WiFi technology remains the mainstay of the campus computing experience, and DAS is not intended as a replacement. While DAS can accommodate WiFi--and some companies sell solutions bundling the two--the results can be disappointing and costly. In addition, schools risk vendor lock-in that can be difficult and expensive to resolve.

WiFi does have some drawbacks, however. While WiFi networks are a good way to offer broadband connectivity and some mobility to students, they use unlicensed spectrum that can become overloaded from too many users, degrading the quality of the service.

One of the biggest differences between WiFi and cellular service involves emergency calls. WiFi was not designed to provide location information required when an emergency call is made to 911. For DAS vendors, this is a key selling point, especially since the Federal Communications Commission estimates that about 70 percent of 911 calls are made from cellphones.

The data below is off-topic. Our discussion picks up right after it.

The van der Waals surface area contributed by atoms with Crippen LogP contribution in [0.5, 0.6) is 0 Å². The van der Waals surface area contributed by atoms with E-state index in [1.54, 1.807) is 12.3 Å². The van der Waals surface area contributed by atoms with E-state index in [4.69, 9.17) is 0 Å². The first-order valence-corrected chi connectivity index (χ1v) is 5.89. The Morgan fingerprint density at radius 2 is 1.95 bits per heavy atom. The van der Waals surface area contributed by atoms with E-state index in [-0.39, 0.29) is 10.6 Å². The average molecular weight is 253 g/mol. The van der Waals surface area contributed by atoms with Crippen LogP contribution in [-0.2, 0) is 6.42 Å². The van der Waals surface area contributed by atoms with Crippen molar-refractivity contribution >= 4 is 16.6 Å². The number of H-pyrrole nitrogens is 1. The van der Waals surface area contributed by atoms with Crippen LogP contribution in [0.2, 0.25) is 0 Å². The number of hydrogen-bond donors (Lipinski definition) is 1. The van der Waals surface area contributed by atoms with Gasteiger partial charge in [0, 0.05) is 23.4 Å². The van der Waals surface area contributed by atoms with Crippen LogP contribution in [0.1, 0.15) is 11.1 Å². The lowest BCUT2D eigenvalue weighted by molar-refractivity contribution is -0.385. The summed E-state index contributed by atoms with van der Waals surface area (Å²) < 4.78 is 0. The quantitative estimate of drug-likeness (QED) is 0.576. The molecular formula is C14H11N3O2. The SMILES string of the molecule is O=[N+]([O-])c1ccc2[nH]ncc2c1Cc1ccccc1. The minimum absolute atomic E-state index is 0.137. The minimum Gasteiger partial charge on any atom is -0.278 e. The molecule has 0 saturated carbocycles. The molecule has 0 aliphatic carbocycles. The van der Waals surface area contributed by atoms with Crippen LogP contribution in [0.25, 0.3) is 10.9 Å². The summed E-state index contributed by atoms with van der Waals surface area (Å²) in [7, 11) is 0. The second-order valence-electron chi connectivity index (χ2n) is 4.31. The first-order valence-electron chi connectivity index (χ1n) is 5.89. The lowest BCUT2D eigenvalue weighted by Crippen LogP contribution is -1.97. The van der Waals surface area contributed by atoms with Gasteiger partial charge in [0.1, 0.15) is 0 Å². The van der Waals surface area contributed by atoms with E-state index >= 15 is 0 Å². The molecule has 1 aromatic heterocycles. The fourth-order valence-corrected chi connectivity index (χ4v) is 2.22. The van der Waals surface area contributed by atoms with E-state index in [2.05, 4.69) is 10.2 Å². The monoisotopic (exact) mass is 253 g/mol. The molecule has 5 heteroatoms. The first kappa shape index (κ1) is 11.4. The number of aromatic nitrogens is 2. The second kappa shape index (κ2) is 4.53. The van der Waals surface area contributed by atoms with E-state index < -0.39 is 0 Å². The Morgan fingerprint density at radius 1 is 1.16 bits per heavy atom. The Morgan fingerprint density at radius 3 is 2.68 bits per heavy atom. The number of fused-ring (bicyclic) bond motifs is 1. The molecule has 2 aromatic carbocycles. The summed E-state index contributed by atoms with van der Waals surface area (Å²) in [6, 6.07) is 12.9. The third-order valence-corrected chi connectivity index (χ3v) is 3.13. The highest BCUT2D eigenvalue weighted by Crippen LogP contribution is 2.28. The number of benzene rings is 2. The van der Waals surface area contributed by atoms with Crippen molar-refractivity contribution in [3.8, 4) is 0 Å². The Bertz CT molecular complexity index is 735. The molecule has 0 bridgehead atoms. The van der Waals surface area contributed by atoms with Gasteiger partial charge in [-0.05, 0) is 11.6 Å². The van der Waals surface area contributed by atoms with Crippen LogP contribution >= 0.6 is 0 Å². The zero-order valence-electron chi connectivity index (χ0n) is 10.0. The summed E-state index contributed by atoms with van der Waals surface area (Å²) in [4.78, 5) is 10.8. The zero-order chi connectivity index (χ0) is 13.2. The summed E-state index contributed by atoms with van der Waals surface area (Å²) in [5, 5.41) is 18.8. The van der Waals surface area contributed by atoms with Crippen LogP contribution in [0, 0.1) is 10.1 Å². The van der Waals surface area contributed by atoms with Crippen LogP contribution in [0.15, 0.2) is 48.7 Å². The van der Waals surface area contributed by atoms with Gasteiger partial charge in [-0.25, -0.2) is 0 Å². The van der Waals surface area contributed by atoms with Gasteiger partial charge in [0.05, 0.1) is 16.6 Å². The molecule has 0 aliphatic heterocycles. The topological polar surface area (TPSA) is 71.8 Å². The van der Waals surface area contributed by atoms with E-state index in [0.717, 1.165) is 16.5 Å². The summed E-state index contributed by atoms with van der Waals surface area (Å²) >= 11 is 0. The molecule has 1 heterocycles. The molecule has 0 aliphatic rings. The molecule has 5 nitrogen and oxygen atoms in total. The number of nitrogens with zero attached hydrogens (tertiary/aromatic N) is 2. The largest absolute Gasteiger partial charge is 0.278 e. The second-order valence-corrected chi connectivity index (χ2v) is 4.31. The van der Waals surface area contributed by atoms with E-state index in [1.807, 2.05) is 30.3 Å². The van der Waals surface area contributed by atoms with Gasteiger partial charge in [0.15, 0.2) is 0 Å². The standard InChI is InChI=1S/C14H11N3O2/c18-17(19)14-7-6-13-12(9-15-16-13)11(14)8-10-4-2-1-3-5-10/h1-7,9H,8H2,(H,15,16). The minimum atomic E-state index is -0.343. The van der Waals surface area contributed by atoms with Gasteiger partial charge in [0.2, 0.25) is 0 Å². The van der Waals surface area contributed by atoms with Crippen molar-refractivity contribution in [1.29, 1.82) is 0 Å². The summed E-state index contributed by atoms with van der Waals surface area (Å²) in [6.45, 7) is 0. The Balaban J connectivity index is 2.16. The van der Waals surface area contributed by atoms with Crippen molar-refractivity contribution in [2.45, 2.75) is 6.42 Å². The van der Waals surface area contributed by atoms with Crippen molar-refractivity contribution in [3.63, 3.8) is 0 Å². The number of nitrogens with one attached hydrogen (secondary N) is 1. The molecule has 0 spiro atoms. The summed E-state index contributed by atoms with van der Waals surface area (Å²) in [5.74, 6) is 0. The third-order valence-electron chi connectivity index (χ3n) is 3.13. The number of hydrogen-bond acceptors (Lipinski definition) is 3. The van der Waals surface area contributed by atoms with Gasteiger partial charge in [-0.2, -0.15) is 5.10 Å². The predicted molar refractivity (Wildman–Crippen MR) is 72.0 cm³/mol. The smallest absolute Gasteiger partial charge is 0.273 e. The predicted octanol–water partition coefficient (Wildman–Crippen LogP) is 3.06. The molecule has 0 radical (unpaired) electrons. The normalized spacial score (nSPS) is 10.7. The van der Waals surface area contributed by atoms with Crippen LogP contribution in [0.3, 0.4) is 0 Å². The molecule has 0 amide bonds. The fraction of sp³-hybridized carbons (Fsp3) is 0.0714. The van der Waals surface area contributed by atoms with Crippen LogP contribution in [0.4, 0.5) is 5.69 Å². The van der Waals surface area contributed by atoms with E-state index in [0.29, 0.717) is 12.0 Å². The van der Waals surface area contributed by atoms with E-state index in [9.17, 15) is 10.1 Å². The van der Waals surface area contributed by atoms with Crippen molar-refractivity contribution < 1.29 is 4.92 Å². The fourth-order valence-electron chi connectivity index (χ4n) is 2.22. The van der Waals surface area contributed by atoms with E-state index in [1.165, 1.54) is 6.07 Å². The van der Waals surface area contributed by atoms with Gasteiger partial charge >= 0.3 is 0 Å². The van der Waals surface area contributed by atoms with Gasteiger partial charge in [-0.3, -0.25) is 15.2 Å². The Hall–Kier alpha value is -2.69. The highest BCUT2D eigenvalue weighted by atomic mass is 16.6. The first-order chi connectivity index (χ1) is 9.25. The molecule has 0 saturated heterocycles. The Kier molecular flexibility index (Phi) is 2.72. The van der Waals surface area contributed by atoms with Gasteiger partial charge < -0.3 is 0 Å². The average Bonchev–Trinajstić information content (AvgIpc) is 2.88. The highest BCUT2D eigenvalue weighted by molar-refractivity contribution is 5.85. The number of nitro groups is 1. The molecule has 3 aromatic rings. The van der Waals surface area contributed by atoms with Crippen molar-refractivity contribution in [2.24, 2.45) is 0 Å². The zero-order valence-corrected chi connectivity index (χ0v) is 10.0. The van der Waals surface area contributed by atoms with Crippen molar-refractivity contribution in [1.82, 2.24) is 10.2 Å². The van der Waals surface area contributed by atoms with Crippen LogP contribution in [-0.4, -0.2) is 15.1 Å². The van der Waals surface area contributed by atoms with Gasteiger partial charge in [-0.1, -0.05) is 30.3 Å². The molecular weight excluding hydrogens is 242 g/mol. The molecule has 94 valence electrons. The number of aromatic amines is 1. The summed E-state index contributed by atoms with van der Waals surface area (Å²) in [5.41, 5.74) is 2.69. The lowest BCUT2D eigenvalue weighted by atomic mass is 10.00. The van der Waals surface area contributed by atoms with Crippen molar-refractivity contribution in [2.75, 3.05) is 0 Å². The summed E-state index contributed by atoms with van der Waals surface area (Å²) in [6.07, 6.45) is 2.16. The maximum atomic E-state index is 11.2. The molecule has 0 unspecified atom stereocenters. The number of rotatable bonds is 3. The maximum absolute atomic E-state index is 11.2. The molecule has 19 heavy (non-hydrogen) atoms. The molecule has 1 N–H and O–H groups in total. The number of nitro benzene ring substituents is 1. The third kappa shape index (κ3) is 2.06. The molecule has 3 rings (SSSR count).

"Parents want assurances that, in the event of an emergency, students can contact 911," says Seth Buechley, president of SOLiD, a provider of DAS and optical network solutions. "Similarly, they want to know that communications from first responders and school administrators--as well as their own--will get through."

Deploying a DAS Solution
For many institutions, the most economical way to obtain both coverage and capacity on campus is probably a hybrid approach that utilizes a variety of technologies, including DAS, other small cells, and even macrocellular towers. "Using a hybrid solution allows service providers to allocate capital to areas of the campus where a DAS is the only viable solution," says Gerard Ainsztein, senior VP of managed networks at American Tower, a nationwide neutral-host DAS provider.

Collaborative efforts among the university, wireless carriers, and neutral-host providers are needed to manage expectations among the parties involved. While a university may want the best possible service in every building and around campus, such a goal may be unrealistic, says Tormod Larsen, CTO of ExteNet Systems, a neutral-host provider that owns and operates distributed networks including DAS and other small-cell solutions. Larsen advises universities, wireless carriers, and neutral-host providers to set realistic goals and expectations about what services can be provided where and when.